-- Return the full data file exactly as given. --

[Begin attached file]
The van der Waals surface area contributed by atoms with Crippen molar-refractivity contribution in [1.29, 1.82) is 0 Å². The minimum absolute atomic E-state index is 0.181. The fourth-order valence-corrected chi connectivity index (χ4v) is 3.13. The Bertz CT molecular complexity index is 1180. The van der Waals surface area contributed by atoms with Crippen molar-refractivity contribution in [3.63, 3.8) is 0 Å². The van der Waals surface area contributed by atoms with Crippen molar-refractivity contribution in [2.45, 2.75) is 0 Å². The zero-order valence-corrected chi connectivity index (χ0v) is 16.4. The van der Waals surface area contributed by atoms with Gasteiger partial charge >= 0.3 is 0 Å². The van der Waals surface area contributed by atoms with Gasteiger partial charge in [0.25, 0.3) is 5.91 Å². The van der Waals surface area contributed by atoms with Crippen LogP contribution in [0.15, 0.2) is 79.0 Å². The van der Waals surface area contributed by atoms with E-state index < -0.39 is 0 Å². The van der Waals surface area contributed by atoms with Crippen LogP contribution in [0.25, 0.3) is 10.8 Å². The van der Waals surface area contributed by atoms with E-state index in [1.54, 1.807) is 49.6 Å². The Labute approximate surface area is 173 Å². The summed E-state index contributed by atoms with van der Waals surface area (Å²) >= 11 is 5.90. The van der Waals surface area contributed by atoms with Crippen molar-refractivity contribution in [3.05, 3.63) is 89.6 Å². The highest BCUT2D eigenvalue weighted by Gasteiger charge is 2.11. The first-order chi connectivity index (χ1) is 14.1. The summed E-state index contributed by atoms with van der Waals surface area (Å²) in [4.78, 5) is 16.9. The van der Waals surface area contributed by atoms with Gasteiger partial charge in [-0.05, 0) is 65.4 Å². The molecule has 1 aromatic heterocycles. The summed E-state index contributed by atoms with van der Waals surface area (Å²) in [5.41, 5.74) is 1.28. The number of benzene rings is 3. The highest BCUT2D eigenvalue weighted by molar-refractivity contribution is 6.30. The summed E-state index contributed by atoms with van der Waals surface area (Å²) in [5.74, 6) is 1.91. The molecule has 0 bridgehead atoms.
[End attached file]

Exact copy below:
The van der Waals surface area contributed by atoms with Crippen molar-refractivity contribution in [1.29, 1.82) is 0 Å². The minimum absolute atomic E-state index is 0.181. The fourth-order valence-corrected chi connectivity index (χ4v) is 3.13. The Bertz CT molecular complexity index is 1180. The van der Waals surface area contributed by atoms with Crippen molar-refractivity contribution in [3.63, 3.8) is 0 Å². The van der Waals surface area contributed by atoms with Crippen molar-refractivity contribution in [2.45, 2.75) is 0 Å². The zero-order valence-corrected chi connectivity index (χ0v) is 16.4. The van der Waals surface area contributed by atoms with Gasteiger partial charge >= 0.3 is 0 Å². The van der Waals surface area contributed by atoms with Gasteiger partial charge in [0.25, 0.3) is 5.91 Å². The van der Waals surface area contributed by atoms with Crippen LogP contribution in [0.15, 0.2) is 79.0 Å². The van der Waals surface area contributed by atoms with E-state index < -0.39 is 0 Å². The van der Waals surface area contributed by atoms with Crippen LogP contribution in [0.25, 0.3) is 10.8 Å². The van der Waals surface area contributed by atoms with E-state index in [1.54, 1.807) is 49.6 Å². The Labute approximate surface area is 173 Å². The summed E-state index contributed by atoms with van der Waals surface area (Å²) >= 11 is 5.90. The van der Waals surface area contributed by atoms with Crippen molar-refractivity contribution in [3.05, 3.63) is 89.6 Å². The highest BCUT2D eigenvalue weighted by Gasteiger charge is 2.11. The first-order chi connectivity index (χ1) is 14.1. The summed E-state index contributed by atoms with van der Waals surface area (Å²) in [4.78, 5) is 16.9. The van der Waals surface area contributed by atoms with Gasteiger partial charge in [-0.05, 0) is 65.4 Å². The molecule has 1 aromatic heterocycles. The summed E-state index contributed by atoms with van der Waals surface area (Å²) in [5.41, 5.74) is 1.28. The number of benzene rings is 3. The highest BCUT2D eigenvalue weighted by molar-refractivity contribution is 6.30. The summed E-state index contributed by atoms with van der Waals surface area (Å²) in [5.74, 6) is 1.91. The molecule has 0 bridgehead atoms.